Hobbs: This was never about Arkansas

By By Scooter Hobbs / American Press

BATON ROUGE — Well, what do you know?

It was all just a big misunderstanding.

A foul-up in communications.

A product of the world we live in.

Les Miles isn’t going to Arkansas, was never going to Arkansas and shame on him for letting the story fester, and on all of

us for paying any attention to it.

Move along. Nothing to see here. Now, can we all get on with our lives?

Oh, Miles got a raise from LSU out of

the deal and an extension of his contract. But he didn’t need this

transparent dog-and-pony

show to get that.

This was never about Arkansas.

This was about the way the game is played, getting leverage and speeding up a process that was going to happen anyway.

This all started on the Internet, on

something called SportsbyBrooks.com, a popular website that, frankly, I

had never heard

of. But on the same day of the startling Miles-to-Arkansas

“scoop,” the same website was also reporting, breathlessly, that

“Erin Andrews Has a Hot Sister,” and that “Kiffin Pic With Wife

Stokes Off-Field Rumors” and a few leftover “Smoking Guns”

from the Penn State scandal.

It’s amazing that the Miles and Arkansas rumors ever made the cut on such a busy news day.

Think of the National Enquirer with jockstraps and fight songs, with, as the site promises, “news and original commentary

you won’t get from most mainstream media.”

I perused the website, which evidently is based in Los Angeles, for hours and I still don’t know who this Brooks fellow is.

One assumes that’s him in full, all-knowing talk-radio garb on the site’s main page.

If he has a first name, the website doesn’t mention it anywhere that I looked.

Yet one tweet from this bunch,

presumably Mr. Brooks himself — who knows? — pestered the “mainstream”

news corps of at least

two states into a feeding frenzy, wildly trying to confirm, track

down or at least get a grip on a story that nobody believed

was true for a nanosecond.

Think about it logically: Miles from LSU to Arkansas?


But why?

End of story.


But it’s not that simple anymore.

First, ridiculous or not, it had to go through the 24-hour news cycle wringer. Somebody planted it, I guess into Mr. Brooks’

lap, and even those who knew it was preposterous couldn’t ignore it any longer.

That’s the way the 24-hour news cycle works — throw it at the wall, you can always update it later with the facts.

Maybe somebody needs to digest it before running it up the flagpole (subject to change in the next 30 minutes).

Now, it doesn’t seem to matter.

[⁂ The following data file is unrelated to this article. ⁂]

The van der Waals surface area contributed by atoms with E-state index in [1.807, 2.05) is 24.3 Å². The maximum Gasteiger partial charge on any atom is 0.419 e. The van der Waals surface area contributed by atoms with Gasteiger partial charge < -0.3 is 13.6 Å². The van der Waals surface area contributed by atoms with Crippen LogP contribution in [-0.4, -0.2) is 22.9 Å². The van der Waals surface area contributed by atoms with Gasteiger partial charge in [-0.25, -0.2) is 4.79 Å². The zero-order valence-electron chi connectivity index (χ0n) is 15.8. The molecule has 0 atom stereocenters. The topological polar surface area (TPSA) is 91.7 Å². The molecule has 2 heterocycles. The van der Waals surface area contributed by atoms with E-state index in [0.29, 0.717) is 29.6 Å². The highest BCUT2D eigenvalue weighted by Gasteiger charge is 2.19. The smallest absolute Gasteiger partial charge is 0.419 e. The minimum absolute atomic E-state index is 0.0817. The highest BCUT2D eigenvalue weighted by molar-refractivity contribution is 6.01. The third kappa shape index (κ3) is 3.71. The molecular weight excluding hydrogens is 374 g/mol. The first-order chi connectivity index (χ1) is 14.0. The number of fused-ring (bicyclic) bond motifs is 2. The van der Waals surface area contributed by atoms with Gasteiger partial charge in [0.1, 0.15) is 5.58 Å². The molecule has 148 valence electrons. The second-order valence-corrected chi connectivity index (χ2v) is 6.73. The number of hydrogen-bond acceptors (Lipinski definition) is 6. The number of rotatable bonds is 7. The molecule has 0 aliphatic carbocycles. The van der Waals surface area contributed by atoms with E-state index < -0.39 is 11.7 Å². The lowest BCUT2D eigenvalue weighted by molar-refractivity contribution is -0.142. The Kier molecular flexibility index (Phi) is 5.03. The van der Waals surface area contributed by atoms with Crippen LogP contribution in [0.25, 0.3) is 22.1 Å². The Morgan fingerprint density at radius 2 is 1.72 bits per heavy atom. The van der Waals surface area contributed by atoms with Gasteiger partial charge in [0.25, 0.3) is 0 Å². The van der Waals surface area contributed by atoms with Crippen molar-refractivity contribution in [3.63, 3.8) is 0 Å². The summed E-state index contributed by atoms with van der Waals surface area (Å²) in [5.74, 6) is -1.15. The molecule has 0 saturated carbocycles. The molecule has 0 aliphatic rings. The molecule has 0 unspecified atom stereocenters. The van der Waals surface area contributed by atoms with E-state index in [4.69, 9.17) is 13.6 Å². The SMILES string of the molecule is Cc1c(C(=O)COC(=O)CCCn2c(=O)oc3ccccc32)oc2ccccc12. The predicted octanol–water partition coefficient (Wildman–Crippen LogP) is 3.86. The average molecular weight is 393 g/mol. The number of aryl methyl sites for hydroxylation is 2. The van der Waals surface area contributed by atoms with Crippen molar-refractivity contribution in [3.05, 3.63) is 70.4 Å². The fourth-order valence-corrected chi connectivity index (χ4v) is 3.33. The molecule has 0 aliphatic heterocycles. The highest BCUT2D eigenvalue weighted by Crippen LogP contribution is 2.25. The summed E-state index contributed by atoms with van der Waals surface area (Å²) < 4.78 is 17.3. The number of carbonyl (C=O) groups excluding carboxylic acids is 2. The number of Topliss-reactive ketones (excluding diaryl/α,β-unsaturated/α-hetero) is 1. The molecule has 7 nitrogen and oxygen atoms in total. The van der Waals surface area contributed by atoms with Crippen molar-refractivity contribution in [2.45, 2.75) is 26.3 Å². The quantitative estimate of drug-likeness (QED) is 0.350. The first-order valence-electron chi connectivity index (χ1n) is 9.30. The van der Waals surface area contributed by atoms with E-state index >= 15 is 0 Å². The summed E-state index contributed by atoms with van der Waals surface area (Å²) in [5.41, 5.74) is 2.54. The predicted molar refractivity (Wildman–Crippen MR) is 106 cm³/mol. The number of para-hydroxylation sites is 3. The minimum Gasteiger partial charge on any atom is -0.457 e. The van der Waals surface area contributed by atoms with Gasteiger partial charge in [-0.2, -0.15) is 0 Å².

Reporters are reduced to being carnival barkers, luring in “hits” and “followers” to web pages whether there’s anything to

see or not.

Miles knew exactly what he was doing.

I like Miles. We get along fine, if in a detached, working-relationship sort of way.

In fact, I often find myself defending him — and I really don’t know why, but I do — from the LSU lunatic fringe that blames

him every time LSU runs up the middle on first down or doesn’t beat Alabama.

He’s a good guy. He’s a good coach. I even like his famous quirks and it doesn’t bother me the way he tilts his mad hat.

But this charade was beneath him. Miles is bigger than this.

He was never leaving LSU. He knew it. We knew it. And he knew we knew it.

And yet the cat-and-mouse charade continued for 24 hours.

He could have shot down those bogus Arkansas rumors Tuesday afternoon — before they needed “anonymous sources” or sparked

a Twitter avalanche — with two or three typically disjointed sentences and a stern but cheery “Have a great day!”

He didn’t.

While he was, according to LSU officials, out on what I assume was a routine recruiting trip Wednesday night, he was “aware

of the reports” but he didn’t care to comment.

Too busy?

Funny, but a couple of hours before

coaching the 2007 SEC championship game — a very important game that

would get his team

to the BCS national title game — Miles was able to set aside a few

crucial minutes for a nationally televised news conference

to deny rumors he was going home to coach at Michigan.

This time should have been like flicking lint off his collar.

Over and done with.

But he didn’t.

Wednesday, in fact, he called the offer a “sincere” one.

Well, OK.

He did dispute the bandied-about figure of $25.7 million over five years.

Dang decent of him.

If I was just blogging on the Internet or mindlessly tweeting, I would suggest to you that this was just another case of a

perfectly happy and very rich coach taking advantage of a situation to get even happier by getting somewhat richer.

It is the American Way, of course, and you can’t begrudge a guy a few extra coins.

He has a good friend in Arkansas Athletic Director Jeff Long, who started his career in the Michigan athletic department while

Miles was starting his career as an assistant coach there.

What are friends for?

Well, he’s got a coaching search going anyway. Why not help out an old friend?

OK, Les, ol’ buddy, I’m going to be naming our real coach within two weeks, so have fun and do with it what you will until


Long or Miles or, more likely, even a third party somehow gets it out there and throws everybody into a tizzy. Over nothing.

But, in this day and age, everybody had to treat it like real news.

I don’t know what the answer is, I just know that, if you’ve gotten this far, you’ve probably already been to SportsbyBrooks.com to check out Erin Andrews’ sister.

• • •

Scooter Hobbs covers LSU athletics. Email him at shobbs@americanpress.com